But if we do believe in transubstantiation, we must accept that we get nowhere trying to analyse or define it. It is a miracle, a gracious gift by God of Himself to us in a mysterious way of His choosing, according to His own unfathomable will. It depends not a jot on human reasoning or stubborn human unbelief.
And indeed there have always been plenty of scoffers on hand. .
I was quite shocked when I first discovered that the expression Hocus Pocus used in bogus conjuring tricks is actually a blasphemous medieval parody of the words of the Latin mass hoc est enim corpus meum (this is my body). Hocus Pocus. The sacred act of consecration just a load of mumbo jumbo.
Well actually, I suppose there is something rather magical about the works of God. Not only His institution of the eucharist but the miracles Christ performed in His active ministry.
There is no point in asking how they were done but we do need to ask why did He heal and cure and turn water into wine and multiply loaves and fishes and why did He leave us with the Holy Spirit and the miraculous mystery of the Mass.
Not just out of love and compassion but more importantly because He wanted us to see how He lived and what He did and then go and do likewise.
Take just one example: the feeding of the 5000. Was He simply sorry for His tired, hungry audience or was He also dropping us a hint about how our behaviour is crucial as to whether the kingdom of God can be established on earth or whether we just let people starve?
What are we going to do with our own sandwich boxes when we go on a bring-a-packed-lunch day out?
Are we going to let the silly person sitting next to us who has turned up late, disorganised and empty-handed have half our BLT or half our Ploughman’s?
Or are we going to say: “No,sorry. All this is for me. It’s what I decided to earn the money to buy. I budgeted for it prudently. I’ve been quite lucky but I worked hard for it. After all, God helps those who help themselves, you know. You may think there’s rather a lot here for one person but, after all, that’s my business, isn’t it? If you don’t mind my saying so, you should have been more prudent in managing your own affairs, so that you could have bought your own sandwich. Now, if you’ll excuse me, I’m going to sit down over there.” (the above to be read out loud in a Thatcherite voice)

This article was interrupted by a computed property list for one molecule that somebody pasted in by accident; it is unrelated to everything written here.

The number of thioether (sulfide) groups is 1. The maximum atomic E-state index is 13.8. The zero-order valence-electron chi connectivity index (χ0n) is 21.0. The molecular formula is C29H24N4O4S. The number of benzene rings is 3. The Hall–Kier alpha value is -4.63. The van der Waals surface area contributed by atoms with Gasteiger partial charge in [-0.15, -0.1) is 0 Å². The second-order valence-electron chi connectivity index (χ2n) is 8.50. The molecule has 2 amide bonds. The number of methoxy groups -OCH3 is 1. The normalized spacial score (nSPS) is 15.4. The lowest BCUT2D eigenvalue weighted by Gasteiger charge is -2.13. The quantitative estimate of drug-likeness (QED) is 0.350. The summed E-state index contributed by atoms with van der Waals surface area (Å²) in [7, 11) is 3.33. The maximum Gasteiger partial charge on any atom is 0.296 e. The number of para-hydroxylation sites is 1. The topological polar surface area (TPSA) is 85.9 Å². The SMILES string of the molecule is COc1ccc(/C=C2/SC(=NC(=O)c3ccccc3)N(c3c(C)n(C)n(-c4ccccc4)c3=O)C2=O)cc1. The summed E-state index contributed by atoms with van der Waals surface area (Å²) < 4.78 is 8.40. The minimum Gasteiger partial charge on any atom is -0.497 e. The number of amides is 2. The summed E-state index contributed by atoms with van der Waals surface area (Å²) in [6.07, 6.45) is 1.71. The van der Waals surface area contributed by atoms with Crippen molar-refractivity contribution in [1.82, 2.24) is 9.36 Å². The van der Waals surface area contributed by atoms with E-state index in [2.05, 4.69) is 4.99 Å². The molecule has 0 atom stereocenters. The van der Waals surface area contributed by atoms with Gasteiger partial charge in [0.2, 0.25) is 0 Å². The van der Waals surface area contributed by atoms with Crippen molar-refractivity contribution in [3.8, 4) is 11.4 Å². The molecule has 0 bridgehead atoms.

If that sounds grotesque, it’s because it is. It’s certainly not God’s way and it doesn’t have to be ours either. In the midst of our depressing culture of greed and selfishness, the capacity for human goodness may take us by surprise in unexpected ways.
Like for example shaming generosity.
We’ve had two choristers. Let me finish with the story of another boy. This one was a starving black orphan from a township near Cape Town. I learned of his existence from a nun called Sr.Margaret Magdalen who was reminiscing about her missionary work in South Africa.
One day, she remembered, she was besieged by a crowd of hungry children and eventually she gave the most demanding boy an enormous biscuit. She expected him to clutch it for dear life and run off with it in triumph. Instead, he held it aloft for the others to see - for all the world, said Sister.Margaret, like a priest elevating a consecrated host. Then he broke it into small pieces and distributed it to his friends.
Look, glimpsed in the glory of his poverty and love, there was the lamb of God.